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Making a Turk's Head Knot Ring
(W.I.R.E.)
Article © MAIL User: anon

(This article has been flagged for exporting to W.I.R.E., once a home is available. -- Ed.)

Making a Turk's Head Knot Ring

This is a simple tutorial for making a Turk's Head Knot Ring,
using the Ring Jig from my other tutorial. There may be better ways,
this is just how I did it. If you are interested in seeing some better
examples of Turk's Head Knot Rings I strongly suggest you go to
www.golden-knots.com Loren's work is amazing.

Please note, so far I've only made 6 rings, so my experience
is limited, I may be wrong with some of my statements, if so
please let me know so I can correct them. Thanks! That being
said each ring has taught me a lot and so my technique has
been constantly evolving.

To make a turks head knot ring using these instructions you will
need the following ...

A ring jig
3 pieces of 24 gauge wire
(or 3 pieces of 3 strand wire rope made using 28 gauge wire)
wrap some string around the jig following the path the wire will
take, double the length ... that's roughly how long I make my
pieces of wire
wire cutters
a 'spike'
a clamp of some sort to pull the wire tight
(pic of spike and clamp below)
Image: anontool3.jpg

optional:
pool cue or other tapering rod
leather glove
hammer
soldering iron
silver solder

For this tutorial we will make a 3-lead, 7-bight ring. 5-lead rings
seem to hold themselves better and so seem to look better, but
to keep things simple for the first ring we will make a 3-lead ring.

For more information about Turk's Head Knots, Leads and
Bights go to www.golden-knots.com or
wiki on Turk's Head Knots.

Make sure all the pins are in the ring jig, and you have your wire ready.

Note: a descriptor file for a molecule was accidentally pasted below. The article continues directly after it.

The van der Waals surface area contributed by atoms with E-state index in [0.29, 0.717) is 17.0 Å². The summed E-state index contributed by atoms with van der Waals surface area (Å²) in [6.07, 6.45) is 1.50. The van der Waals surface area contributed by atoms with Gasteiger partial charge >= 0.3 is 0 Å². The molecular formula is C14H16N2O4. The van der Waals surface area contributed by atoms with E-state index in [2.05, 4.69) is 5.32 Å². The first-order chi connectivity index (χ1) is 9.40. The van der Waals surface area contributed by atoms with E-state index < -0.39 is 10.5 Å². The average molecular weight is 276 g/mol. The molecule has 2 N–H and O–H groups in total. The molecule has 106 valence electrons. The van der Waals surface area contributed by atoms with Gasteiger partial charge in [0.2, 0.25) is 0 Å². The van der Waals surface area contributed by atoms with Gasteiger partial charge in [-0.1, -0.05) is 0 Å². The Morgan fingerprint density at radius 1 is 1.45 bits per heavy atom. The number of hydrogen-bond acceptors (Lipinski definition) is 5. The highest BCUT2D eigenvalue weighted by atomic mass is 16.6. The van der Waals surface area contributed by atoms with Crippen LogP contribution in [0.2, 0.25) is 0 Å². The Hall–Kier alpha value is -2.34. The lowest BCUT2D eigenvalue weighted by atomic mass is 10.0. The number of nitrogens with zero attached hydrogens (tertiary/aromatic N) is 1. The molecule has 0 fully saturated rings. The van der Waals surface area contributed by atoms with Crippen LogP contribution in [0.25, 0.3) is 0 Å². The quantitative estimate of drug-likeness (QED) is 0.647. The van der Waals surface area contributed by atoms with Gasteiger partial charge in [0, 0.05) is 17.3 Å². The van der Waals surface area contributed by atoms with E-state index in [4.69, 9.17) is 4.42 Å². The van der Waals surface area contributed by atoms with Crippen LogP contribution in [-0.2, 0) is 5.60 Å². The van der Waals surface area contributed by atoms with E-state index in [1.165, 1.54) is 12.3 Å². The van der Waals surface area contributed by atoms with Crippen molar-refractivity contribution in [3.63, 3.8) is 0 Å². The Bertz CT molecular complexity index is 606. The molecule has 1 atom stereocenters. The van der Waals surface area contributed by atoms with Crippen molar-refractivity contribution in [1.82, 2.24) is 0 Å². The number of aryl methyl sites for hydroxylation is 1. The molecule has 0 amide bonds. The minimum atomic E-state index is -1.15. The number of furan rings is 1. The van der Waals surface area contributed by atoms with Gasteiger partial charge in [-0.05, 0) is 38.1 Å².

Image: anonknotringtut01.jpg

Make a loop in one end of each wire just large enough to fit over
the anchor pin.
Image: anonknotringtut02.jpg

Loop the loops over the anchor pin, and run the wires up between
the pins as shown.
Image: anonknotringtut03.jpg

Bend the first wire down as shown and pull it tight using the clamp.
Image: anonknotringtut04.jpg

Repeat for the second wire, making sure it does not cross over the
first wire.
Image: anonknotringtut05.jpg

And repeat again for the third.
Image: anonknotringtut06.jpg

Continue bending the wires around the jig as shown ...
Image: anonknotringtut07.jpg
Image: anonknotringtut08.jpg
... until you get back to the start.

when the wires cross over if the wire is 'above' the pin the new wire
goes over the old wire.
Image: anonknotringtut09.jpg

When the wires cross over if the wire is 'below' the pin the new wire
goes under the old wire ...

(pic before the wire goes under)
Image: anonknotringtut10.jpg

push the spike under the old wire where the new wire should go, and
use it to make room for the new wire to pass through.
Image: anonknotringtut11.jpg

feed the wires through the gap made using the spike, remembering to
tighten each of the wires using the clamp.
Image: anonknotringtut12.jpg

continue weaving the wire along the ring jig, going over the old wire
when 'above' the pins and going under the old wire when 'under' the
pins, until the wire runs parallel to the first part of the wire.
Image: anonknotringtut13.jpg

You could now cut the wires and fold them over, or for a (IMHO)
better finish you could solder the wires together as shown.
Image: anonknotringtut14.jpg

Remove the pins from the jig.
Image: anonknotringtut15.jpg

optional: cover the ring on the jig with a leather glove...
Image: anonknotringtut16.jpg

and hammer lightly, (this is to flatten the weave of the ring).
Image: anonknotringtut17.jpg

cut the excess wire, bend over the ends and optionally solder the
ends in place.
Image: anonknotringtut18.jpg

Slide the ring down the tapered rod (pool cue) until it has stretched
the ring to fit the intended finger.
Image: anonknotringtut19.jpg

Enjoy your finished ring.
Image: anonknotringtut20.jpg

Please post comments and questions here.
Original URL: http://www.mailleartisans.org/articles/articledisplay.php?key=442